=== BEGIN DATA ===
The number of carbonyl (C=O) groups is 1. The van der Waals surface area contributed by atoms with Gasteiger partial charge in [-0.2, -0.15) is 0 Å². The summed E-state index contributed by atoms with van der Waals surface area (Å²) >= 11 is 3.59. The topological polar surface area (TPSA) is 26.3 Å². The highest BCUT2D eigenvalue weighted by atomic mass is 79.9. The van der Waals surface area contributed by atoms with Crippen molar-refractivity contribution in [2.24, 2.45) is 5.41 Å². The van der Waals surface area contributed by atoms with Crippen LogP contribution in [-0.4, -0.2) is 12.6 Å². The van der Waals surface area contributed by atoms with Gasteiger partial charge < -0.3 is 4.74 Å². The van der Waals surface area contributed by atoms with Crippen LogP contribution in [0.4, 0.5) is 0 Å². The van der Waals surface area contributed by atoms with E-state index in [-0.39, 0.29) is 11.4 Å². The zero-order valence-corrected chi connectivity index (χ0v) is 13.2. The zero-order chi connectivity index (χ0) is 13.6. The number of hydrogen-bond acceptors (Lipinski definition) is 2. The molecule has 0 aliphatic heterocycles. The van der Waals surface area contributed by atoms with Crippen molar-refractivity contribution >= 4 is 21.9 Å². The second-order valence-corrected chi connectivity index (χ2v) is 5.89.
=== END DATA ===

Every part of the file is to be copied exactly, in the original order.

The number of carbonyl (C=O) groups is 1. The van der Waals surface area contributed by atoms with Gasteiger partial charge in [-0.2, -0.15) is 0 Å². The summed E-state index contributed by atoms with van der Waals surface area (Å²) >= 11 is 3.59. The topological polar surface area (TPSA) is 26.3 Å². The highest BCUT2D eigenvalue weighted by atomic mass is 79.9. The van der Waals surface area contributed by atoms with Crippen molar-refractivity contribution in [2.24, 2.45) is 5.41 Å². The van der Waals surface area contributed by atoms with Crippen LogP contribution in [-0.4, -0.2) is 12.6 Å². The van der Waals surface area contributed by atoms with Gasteiger partial charge < -0.3 is 4.74 Å². The van der Waals surface area contributed by atoms with Crippen LogP contribution in [0.4, 0.5) is 0 Å². The van der Waals surface area contributed by atoms with E-state index in [-0.39, 0.29) is 11.4 Å². The zero-order valence-corrected chi connectivity index (χ0v) is 13.2. The zero-order chi connectivity index (χ0) is 13.6. The number of hydrogen-bond acceptors (Lipinski definition) is 2. The molecule has 0 aliphatic heterocycles. The van der Waals surface area contributed by atoms with Crippen molar-refractivity contribution >= 4 is 21.9 Å². The second-order valence-corrected chi connectivity index (χ2v) is 5.89.